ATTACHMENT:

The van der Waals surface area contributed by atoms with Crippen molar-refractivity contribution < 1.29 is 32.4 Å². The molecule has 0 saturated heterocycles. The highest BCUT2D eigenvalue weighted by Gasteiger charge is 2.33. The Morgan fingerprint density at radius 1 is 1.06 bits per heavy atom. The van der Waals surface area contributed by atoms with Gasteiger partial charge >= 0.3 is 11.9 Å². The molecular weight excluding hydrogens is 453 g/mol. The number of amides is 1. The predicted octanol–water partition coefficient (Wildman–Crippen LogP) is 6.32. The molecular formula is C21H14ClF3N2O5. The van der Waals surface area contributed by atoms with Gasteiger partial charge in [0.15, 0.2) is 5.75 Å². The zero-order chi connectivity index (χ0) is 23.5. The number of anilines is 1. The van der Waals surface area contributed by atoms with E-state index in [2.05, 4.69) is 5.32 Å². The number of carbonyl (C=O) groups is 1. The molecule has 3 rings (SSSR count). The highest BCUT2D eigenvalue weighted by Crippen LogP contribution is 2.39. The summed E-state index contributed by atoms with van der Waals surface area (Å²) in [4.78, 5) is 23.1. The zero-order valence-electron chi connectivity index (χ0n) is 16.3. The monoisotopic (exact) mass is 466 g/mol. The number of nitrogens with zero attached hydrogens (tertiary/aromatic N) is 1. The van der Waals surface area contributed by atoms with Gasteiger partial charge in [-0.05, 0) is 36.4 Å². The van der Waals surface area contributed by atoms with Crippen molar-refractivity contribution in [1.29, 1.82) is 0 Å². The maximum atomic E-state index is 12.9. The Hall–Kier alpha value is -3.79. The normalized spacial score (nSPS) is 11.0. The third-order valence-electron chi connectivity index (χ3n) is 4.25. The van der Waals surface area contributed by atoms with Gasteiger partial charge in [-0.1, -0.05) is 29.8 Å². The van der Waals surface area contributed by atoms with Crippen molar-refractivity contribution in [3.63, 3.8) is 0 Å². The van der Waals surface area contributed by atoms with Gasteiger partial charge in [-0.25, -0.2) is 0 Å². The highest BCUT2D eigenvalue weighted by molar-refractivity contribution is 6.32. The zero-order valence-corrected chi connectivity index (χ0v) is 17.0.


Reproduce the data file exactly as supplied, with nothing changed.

The van der Waals surface area contributed by atoms with Crippen molar-refractivity contribution < 1.29 is 32.4 Å². The molecule has 0 saturated heterocycles. The highest BCUT2D eigenvalue weighted by Gasteiger charge is 2.33. The Morgan fingerprint density at radius 1 is 1.06 bits per heavy atom. The van der Waals surface area contributed by atoms with Gasteiger partial charge >= 0.3 is 11.9 Å². The molecular weight excluding hydrogens is 453 g/mol. The number of amides is 1. The predicted octanol–water partition coefficient (Wildman–Crippen LogP) is 6.32. The molecular formula is C21H14ClF3N2O5. The van der Waals surface area contributed by atoms with Gasteiger partial charge in [0.15, 0.2) is 5.75 Å². The zero-order chi connectivity index (χ0) is 23.5. The number of anilines is 1. The van der Waals surface area contributed by atoms with E-state index in [2.05, 4.69) is 5.32 Å². The number of carbonyl (C=O) groups is 1. The molecule has 3 rings (SSSR count). The highest BCUT2D eigenvalue weighted by Crippen LogP contribution is 2.39. The summed E-state index contributed by atoms with van der Waals surface area (Å²) in [4.78, 5) is 23.1. The zero-order valence-electron chi connectivity index (χ0n) is 16.3. The monoisotopic (exact) mass is 466 g/mol. The number of nitrogens with zero attached hydrogens (tertiary/aromatic N) is 1. The van der Waals surface area contributed by atoms with Gasteiger partial charge in [-0.05, 0) is 36.4 Å². The van der Waals surface area contributed by atoms with Crippen molar-refractivity contribution in [1.29, 1.82) is 0 Å². The maximum atomic E-state index is 12.9. The Hall–Kier alpha value is -3.79. The normalized spacial score (nSPS) is 11.0. The third-order valence-electron chi connectivity index (χ3n) is 4.25. The van der Waals surface area contributed by atoms with Gasteiger partial charge in [-0.1, -0.05) is 29.8 Å². The van der Waals surface area contributed by atoms with Crippen molar-refractivity contribution in [3.63, 3.8) is 0 Å². The van der Waals surface area contributed by atoms with Gasteiger partial charge in [-0.25, -0.2) is 0 Å². The highest BCUT2D eigenvalue weighted by molar-refractivity contribution is 6.32. The zero-order valence-corrected chi connectivity index (χ0v) is 17.0.